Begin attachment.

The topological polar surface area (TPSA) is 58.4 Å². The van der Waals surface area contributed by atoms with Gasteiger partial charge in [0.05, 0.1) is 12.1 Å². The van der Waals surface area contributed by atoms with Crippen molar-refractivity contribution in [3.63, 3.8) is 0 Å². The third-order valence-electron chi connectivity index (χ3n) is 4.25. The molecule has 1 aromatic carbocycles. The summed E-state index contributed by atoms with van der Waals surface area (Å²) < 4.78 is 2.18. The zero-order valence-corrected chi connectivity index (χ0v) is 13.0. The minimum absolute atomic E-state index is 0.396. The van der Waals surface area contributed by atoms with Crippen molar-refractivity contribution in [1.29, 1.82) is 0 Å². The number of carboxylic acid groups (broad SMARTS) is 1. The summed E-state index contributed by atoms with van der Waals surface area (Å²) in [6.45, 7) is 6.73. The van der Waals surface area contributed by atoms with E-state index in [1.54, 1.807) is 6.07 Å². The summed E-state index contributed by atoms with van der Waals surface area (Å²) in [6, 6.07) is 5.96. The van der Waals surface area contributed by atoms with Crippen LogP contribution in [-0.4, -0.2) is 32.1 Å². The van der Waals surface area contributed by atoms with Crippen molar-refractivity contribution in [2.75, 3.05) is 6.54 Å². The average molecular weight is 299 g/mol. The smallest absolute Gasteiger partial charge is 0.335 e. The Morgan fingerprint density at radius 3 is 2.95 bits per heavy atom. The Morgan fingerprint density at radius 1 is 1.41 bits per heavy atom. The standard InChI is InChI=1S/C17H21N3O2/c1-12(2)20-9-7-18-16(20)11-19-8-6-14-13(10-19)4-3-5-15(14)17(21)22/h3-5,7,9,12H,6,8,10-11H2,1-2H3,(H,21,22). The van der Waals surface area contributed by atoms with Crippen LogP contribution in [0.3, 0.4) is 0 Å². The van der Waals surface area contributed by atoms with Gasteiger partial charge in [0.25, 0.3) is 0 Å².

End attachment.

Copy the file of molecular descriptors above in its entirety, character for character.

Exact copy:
The topological polar surface area (TPSA) is 58.4 Å². The van der Waals surface area contributed by atoms with Gasteiger partial charge in [0.05, 0.1) is 12.1 Å². The van der Waals surface area contributed by atoms with Crippen molar-refractivity contribution in [3.63, 3.8) is 0 Å². The third-order valence-electron chi connectivity index (χ3n) is 4.25. The molecule has 1 aromatic carbocycles. The summed E-state index contributed by atoms with van der Waals surface area (Å²) < 4.78 is 2.18. The zero-order valence-corrected chi connectivity index (χ0v) is 13.0. The minimum absolute atomic E-state index is 0.396. The van der Waals surface area contributed by atoms with Crippen molar-refractivity contribution in [1.29, 1.82) is 0 Å². The number of carboxylic acid groups (broad SMARTS) is 1. The summed E-state index contributed by atoms with van der Waals surface area (Å²) in [6.45, 7) is 6.73. The van der Waals surface area contributed by atoms with E-state index in [1.54, 1.807) is 6.07 Å². The summed E-state index contributed by atoms with van der Waals surface area (Å²) in [6, 6.07) is 5.96. The van der Waals surface area contributed by atoms with Crippen LogP contribution in [-0.4, -0.2) is 32.1 Å². The van der Waals surface area contributed by atoms with Crippen molar-refractivity contribution in [2.75, 3.05) is 6.54 Å². The average molecular weight is 299 g/mol. The smallest absolute Gasteiger partial charge is 0.335 e. The Morgan fingerprint density at radius 3 is 2.95 bits per heavy atom. The Morgan fingerprint density at radius 1 is 1.41 bits per heavy atom. The standard InChI is InChI=1S/C17H21N3O2/c1-12(2)20-9-7-18-16(20)11-19-8-6-14-13(10-19)4-3-5-15(14)17(21)22/h3-5,7,9,12H,6,8,10-11H2,1-2H3,(H,21,22). The van der Waals surface area contributed by atoms with Crippen LogP contribution in [0.3, 0.4) is 0 Å². The van der Waals surface area contributed by atoms with Gasteiger partial charge in [0.25, 0.3) is 0 Å².